MALAYSIA Tanah Tumpah Darahku


Wednesday, January 29, 2014

MB: There may be a royal twist to the S'gor saga

EXCLUSIVE Some three hours after Abdul Khalid Ibrahim announced that PKR supremo Anwar Ibrahim will be contesting the Kajang state seat, observers were still scrambling to understand the ramifications of the latest development.

The announcement had come in the wake of intense speculation that Anwar was entering the state arena to unseat Khalid and assume the post of MB.

But as the turbulence whirled around PKR and the bombshell Khalid just dropped, the MB's office, however, was an oasis of calm.

By the time Malaysiakini was ushered into his plush office at the Selangor State Secretariat building in Shah Alam about 2.30pm yesterday, Khalid would have been in back-to-back meetings since 8am.

First at his home, to iron out last-minute details of the Kajang plan, then to the PKR headquarters to make the announcement, then straight to media interviews to explain the confounding turn of events.

Skipping lunch for another media interview, Khalid, the hater of hair combs and lover of strategic management, seems to have figured it all out.

"Today is..." he trails off as he typically does when his mouth presumably forgets to catch up with his thoughts.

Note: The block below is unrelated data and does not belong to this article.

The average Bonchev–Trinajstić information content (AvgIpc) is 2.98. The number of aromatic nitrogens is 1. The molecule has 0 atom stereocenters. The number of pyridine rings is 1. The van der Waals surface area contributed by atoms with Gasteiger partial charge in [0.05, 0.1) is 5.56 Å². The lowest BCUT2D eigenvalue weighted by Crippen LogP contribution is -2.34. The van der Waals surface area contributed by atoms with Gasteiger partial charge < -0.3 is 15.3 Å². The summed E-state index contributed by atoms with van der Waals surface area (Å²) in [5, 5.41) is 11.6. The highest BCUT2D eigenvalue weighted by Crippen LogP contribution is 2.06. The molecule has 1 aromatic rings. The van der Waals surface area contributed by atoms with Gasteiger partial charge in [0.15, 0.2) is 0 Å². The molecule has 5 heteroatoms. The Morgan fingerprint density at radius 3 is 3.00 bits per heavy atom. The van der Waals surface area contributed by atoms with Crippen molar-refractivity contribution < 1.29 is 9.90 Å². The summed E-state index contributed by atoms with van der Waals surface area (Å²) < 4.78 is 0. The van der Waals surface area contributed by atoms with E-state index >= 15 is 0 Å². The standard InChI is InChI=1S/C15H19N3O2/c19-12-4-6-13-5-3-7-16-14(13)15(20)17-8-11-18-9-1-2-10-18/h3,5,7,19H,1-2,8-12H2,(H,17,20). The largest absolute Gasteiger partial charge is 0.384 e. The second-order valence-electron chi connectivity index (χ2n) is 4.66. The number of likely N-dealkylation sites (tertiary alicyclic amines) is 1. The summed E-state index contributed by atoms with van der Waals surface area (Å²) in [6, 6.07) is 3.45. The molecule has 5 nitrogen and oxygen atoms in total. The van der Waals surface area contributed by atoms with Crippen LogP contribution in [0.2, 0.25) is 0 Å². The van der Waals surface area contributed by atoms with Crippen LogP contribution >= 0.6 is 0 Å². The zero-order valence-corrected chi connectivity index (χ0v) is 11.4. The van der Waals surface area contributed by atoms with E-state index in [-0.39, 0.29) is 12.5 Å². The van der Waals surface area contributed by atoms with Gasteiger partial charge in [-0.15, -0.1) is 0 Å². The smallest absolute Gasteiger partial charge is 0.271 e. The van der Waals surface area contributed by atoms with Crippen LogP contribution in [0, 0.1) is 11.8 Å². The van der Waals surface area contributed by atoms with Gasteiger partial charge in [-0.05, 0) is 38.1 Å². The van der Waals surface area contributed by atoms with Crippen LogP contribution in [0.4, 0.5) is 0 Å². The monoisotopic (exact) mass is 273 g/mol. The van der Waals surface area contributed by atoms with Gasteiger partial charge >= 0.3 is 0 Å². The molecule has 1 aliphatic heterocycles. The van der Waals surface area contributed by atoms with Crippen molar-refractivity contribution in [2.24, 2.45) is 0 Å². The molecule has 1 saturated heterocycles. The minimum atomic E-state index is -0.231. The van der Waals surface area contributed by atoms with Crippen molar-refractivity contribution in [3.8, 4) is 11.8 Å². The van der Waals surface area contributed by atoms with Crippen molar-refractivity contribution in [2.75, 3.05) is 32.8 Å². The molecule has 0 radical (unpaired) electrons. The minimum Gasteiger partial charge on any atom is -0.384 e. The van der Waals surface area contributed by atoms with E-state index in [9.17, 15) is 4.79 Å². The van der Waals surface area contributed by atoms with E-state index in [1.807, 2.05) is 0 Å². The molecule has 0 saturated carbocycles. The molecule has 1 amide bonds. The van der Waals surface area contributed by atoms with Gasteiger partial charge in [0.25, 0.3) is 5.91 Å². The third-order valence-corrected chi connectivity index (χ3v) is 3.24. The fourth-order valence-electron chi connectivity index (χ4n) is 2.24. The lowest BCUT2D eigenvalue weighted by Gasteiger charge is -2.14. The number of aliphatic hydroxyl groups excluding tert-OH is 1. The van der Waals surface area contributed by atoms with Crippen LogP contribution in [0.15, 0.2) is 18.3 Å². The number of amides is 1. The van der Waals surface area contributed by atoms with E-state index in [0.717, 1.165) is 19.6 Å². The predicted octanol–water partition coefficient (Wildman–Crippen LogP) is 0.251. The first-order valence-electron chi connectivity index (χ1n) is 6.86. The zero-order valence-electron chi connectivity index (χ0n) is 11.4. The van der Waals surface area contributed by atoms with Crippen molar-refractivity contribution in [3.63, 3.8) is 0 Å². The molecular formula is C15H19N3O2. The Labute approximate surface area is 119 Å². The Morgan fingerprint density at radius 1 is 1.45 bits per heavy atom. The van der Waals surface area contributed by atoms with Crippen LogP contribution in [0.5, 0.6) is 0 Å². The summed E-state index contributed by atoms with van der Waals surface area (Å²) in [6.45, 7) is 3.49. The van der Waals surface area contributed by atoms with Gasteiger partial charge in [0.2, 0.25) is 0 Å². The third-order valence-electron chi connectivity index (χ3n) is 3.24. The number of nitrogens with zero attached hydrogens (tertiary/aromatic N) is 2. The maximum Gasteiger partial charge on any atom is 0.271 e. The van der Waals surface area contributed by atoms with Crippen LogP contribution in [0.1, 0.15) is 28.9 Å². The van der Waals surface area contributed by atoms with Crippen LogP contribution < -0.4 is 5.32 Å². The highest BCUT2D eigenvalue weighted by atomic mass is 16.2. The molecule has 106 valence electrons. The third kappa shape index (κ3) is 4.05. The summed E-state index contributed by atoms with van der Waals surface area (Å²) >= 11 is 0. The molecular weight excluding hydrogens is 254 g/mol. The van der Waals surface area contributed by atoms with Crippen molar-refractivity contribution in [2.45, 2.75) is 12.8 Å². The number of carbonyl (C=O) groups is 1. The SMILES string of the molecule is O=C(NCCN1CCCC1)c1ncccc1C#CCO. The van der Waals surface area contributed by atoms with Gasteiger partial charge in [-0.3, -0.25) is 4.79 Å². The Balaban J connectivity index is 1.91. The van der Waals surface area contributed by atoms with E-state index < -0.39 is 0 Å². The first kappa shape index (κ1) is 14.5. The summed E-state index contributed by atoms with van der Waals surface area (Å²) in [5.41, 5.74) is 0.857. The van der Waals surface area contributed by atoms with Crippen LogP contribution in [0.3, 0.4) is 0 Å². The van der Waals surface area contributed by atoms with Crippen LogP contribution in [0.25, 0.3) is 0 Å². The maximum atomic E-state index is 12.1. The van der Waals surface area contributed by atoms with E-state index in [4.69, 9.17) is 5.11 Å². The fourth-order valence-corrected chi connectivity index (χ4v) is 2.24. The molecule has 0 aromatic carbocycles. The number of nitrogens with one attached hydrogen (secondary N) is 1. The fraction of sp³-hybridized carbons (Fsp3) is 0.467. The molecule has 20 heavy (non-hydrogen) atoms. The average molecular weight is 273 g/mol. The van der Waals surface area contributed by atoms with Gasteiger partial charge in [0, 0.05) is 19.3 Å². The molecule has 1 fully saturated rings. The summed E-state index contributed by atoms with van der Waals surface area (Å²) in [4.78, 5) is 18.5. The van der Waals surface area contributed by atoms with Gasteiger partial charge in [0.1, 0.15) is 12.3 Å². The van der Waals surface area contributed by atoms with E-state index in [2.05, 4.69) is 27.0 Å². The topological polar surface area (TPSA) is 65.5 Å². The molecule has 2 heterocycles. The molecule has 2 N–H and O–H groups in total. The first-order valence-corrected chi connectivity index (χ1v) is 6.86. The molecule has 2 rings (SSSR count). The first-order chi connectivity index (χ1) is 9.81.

"I think I can see the difference between the corporate world and the political world. In the corporate world, I also experienced volatility.

"But in the political world, the volatility is very much faster than in the business world," he said when asked to describe the day.

Not a straightforward deal

The question on everyone's minds, however, is not whether the Selangor MB has learnt the pace of politics but whether he would still be MB if Anwar wins the Kajang by-election?

Having assessed the risk, he said the situation is "50-50".

"He (Anwar) can say 'I need you' or 'I don't need you'."

However, Khalid, was quick to point out that "it is not a straightforward deal, based on the history of Malaysian palace politics”.

The menteri besar has studied the Selangor constitution and by his assessment, the sultan has the prerogative to reject a candidate for the post of menteri besar, even if the candidate has the support of the state assembly.

"What does it mean? He (the sultan) can say, 'Can I have another person?' We look at the history of Perlis, Terengganu, Kedah and Pahang. It is common.

"(The sultan) may not accept the new candidate... And do you know that it may not just be one group (vying for the post)? There will be three other groups lobbying for the job," he said referring to coalition partners PAS and DAP.

"There is an element of uncertainty. It will be naïve to say that it is (a) done (deal) because palace politics has its own dynamics," he said.

Khalid's administration was previously painted as being at odds with the palace but observers now generally agree that he actually has a good working relationship with the sultan.

Understanding Anwar

Having conceded that he will not cling to power if he is eventually shown the door, will Khalid use this good ties with the palace to sabotage the party's chosen man?

"As far as that is concerned, if the party says 'Mr X'... As the delivery chap, I can deliver (the message to the palace). No issue."